15 Marvel Villains That Would Be Impossible To Put On The Big Screen

When it comes to comic book films, some things really work on the big screen. While adapting a medium as dramatic as super hero comics to cinema, finding the line between faithful and ridiculous is a tricky task and this is especially true when it comes to the film's villain: the staple of any good comic adaption. With great on-screen enemies like Loki, Doctor Octopus and Mystique to compete with, producers have to be sure that their villain will look the part, sadly though, this is not always the case and sometimes the adapted bad guy falls short of their comic book counterpart (take a bow, Juggernaut).

As illustrated by more than a few Marvel films, some villains are extremely difficult to adapt successfully, some however would be impossible to bring to the big screen. With their seemingly unlimited financing, Hollywood can achieve a lot, but some things take more than just money to make a reality and many aspects of the comic book world just wouldn't work in a live-action environment. In this list we take a look at the Marvel villains that will never make it to the our movie theatres due to the sheer impossible task of successfully bringing them to life.

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What do you get if you combine the consciousnesses of Charles Xavier and Magneto with some extreme '90s artwork? The big, red walking-tin-opener that is Onslaught. A being of pure psionic energy, Onslaught is a character on the 'less realistic' side of the Marvel Universe, and although there is certainly no doubting his power (it took the combined efforts of the Avengers, X-Men and Fantastic Four to take him down during his original 1996 crossover event) this particular super villain would be a tough sell to the live-action X-Men films due to his being a physical manifestation of two people's minds.

This coupled with his garish and completely impractical costume makes him extremely hard to imagine battling Cyclops and crew on the big screen anytime soon.

14 M.O.D.O.K


M.O.D.O.K is not a looker. Now we all know not to judge someone based on looks, but we feel an exception can be made for this villain (his name does stand for Mobile Organism Designed Only for Killing after all) and his phenomenally displeasing appearance. An enemy of Captain America (and anyone with eyes) M.O.D.O.K has been floating about and killing people since 1967, but considering his unique and disturbing design, it's no surprise that he hasn't made the jump to the big screen during his decades of existence.

It would take some serious CGI-work to attempt to bring M.O.D.O.K to the big screen and given the negative reception of other big-headed comic book villains in cinema (we're looking at you Hector Hammond) it's best for all of us that nobody attempts to.


High Evolutionary

Old-school in many ways, the High Evolutionary is seldom used anymore these days, most likely because of his rather confusing set of principles and ever-changing personality. Throughout all his appearances since 1966, the H.E's one constant is his obsession with changing the evolutionary process with his god-like powers (he's on the same power level as Galactus); not an easy villain to imagine battling it out with the smack-talking Iron Man and co. in the next Avengers film.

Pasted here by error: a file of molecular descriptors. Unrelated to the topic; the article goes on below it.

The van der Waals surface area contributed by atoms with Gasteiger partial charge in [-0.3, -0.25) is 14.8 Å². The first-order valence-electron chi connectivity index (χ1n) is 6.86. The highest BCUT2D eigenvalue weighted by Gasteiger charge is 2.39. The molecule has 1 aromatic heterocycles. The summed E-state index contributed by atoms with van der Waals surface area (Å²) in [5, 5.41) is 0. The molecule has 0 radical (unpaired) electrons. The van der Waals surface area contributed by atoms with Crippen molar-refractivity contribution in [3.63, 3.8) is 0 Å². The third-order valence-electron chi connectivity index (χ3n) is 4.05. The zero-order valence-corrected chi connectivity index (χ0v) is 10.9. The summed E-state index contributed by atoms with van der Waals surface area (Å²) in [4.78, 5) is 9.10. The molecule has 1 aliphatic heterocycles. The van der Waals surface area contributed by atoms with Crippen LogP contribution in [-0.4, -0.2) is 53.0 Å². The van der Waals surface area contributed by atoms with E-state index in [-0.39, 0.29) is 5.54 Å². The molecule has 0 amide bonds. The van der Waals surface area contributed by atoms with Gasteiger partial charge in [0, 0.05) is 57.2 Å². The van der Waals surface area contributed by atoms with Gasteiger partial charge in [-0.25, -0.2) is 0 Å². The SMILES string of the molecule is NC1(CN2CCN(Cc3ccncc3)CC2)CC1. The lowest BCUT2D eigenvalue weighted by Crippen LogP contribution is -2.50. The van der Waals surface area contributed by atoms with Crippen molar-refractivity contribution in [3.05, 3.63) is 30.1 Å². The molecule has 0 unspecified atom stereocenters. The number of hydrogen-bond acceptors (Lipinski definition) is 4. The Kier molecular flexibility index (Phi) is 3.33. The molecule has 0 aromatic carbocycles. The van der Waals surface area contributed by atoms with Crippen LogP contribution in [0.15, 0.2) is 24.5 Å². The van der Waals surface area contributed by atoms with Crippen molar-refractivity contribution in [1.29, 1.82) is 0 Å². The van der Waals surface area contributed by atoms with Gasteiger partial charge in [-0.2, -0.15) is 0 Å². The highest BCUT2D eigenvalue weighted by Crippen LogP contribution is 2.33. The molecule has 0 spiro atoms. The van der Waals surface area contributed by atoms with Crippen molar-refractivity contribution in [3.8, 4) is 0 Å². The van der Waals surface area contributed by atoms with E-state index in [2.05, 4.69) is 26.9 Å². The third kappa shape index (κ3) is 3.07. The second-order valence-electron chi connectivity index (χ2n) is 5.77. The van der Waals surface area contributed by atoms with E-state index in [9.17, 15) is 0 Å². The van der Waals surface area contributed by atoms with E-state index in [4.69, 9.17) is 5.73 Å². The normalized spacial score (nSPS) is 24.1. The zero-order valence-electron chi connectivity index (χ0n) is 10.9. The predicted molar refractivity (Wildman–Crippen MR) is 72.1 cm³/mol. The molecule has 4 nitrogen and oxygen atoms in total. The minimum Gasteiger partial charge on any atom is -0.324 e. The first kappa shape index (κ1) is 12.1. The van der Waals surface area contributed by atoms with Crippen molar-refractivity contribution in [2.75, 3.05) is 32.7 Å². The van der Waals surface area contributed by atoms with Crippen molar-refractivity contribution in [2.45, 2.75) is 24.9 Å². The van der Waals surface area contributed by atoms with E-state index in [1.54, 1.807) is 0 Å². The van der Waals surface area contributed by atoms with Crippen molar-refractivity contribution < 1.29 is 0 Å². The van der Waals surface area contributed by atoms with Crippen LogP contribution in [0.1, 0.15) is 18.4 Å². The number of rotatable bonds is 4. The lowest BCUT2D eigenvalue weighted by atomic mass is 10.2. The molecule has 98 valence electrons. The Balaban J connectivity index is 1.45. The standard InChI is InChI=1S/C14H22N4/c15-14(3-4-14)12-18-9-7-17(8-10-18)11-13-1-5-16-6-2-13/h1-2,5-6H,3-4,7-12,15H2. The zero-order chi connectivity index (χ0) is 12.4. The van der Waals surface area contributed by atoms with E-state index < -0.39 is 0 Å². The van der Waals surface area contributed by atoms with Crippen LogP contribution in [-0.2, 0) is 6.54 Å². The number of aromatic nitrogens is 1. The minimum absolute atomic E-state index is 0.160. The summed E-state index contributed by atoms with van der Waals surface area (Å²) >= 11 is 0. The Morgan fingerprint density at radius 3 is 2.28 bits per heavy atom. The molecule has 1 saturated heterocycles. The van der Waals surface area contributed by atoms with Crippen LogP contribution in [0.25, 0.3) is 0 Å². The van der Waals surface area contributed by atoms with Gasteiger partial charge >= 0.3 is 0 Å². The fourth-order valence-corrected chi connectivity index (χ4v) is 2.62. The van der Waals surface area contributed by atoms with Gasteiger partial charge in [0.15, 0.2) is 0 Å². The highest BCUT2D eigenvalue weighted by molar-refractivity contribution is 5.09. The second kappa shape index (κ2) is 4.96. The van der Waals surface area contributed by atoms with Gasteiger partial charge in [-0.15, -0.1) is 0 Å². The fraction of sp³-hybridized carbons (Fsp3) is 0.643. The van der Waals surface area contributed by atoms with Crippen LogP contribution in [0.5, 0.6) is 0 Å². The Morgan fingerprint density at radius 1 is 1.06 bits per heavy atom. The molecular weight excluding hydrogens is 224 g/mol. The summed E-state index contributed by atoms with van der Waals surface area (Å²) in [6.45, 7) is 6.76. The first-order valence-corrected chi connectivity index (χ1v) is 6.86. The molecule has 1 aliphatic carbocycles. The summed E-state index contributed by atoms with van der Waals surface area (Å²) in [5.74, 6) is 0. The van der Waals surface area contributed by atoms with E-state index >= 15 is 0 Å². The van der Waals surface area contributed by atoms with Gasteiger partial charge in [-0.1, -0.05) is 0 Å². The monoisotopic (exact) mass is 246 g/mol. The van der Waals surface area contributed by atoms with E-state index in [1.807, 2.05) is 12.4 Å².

During many of his appearances in the Marvel Universe, the High Evolutionary raises questions of morality about tampering with the genome and 'playing God'; heavy stuff for the usually light-hearted MCU films, and given the character's complicated backstory and motivations he simply wouldn't translate to a big-screen superhero movie.



Another classic villain with larger-than-life ideals, Annihilus has been a thorn in the side of the heroes of the Marvel Universe since the '60s, and spent a large portion of those years trying to invade Earth from his home in the Negative Zone. Another spiky-suited bad-guy, Annihilus' costume and colour scheme illustrate his '60s origin, although it's his more modern stories, like "Annihilation: Conquest", that really illustrate his power and dedication to evil.

Early Marvel villains are always tricky to adapt and where some work well (see Loki), others can be so unrecognizable that it seems pointless using them in the first place, and although it's too late for Galactus (catch him in Fantastic Four: Rise of the Silver Surfer if you dare), in the case of Annihilus, it's better for all of us that he stay firmly on the page rather than the screen.



Making M.O.D.O.K look appealing, we have the member of the alien race of Spineless Ones known as Mojo. Long-time enemy of the X-Men, Mojo rules over his own dimension whose inhabitants are all addicted to the gladiator-style television programs he broadcasts; it's fairly science-fiction-oriented stuff, and hard to imagine in the same film universe as Hugh Jackman's no-nonsense Wolverine.

Even if his origin didn't make Mojo a tough candidate to adapt, he's absolutely hideous and looks more like a horror-film reject than a villain for a big-budget superhero flick. With his robotic legs and gelatinous body, Mojo sticks out like a sore thumb in the comics world and whereas his frightening appearance somewhat lends to his reputation as a slimy TV executive, he simply wouldn't work on the big screen alongside X-Men villains like Magneto and Apocalypse.



A mysterious otherworldly force originally believed to be the living sum of an entire multiverse (and later retconned to be a child version of an ancient and powerful alien race), The Beyonder was the antagonist of the popular 1984 crossover event Secret Wars (and its considerably less popular sequel in 1985) and brought together many heroes and villains to do battle on a patchwork world made from chunks of other planets, appropriately named Battleworld.

It's hard to imagine a villain as large scale as this ever appearing in a MCU film; The Beyonder's reality-altering powers put him on another level to the heroes of the current film universe and although the Avengers will soon be fighting Thanos in Infinity War, it appears this toned-down version of the Mad Titan is no way near the same power level as this '80s bad guy.



Time-travelling evil genius Kang the Conqueror has had a busy life. Hopping through timelines, altering history and giving monologues, with time to spare to be beaten up by the Avengers, Kang is always on the go. A long-time villain of the Avengers, Kang would never make it to the silver screen to battle Cap and co. as his live action rights are currently owned by 20th Century Fox.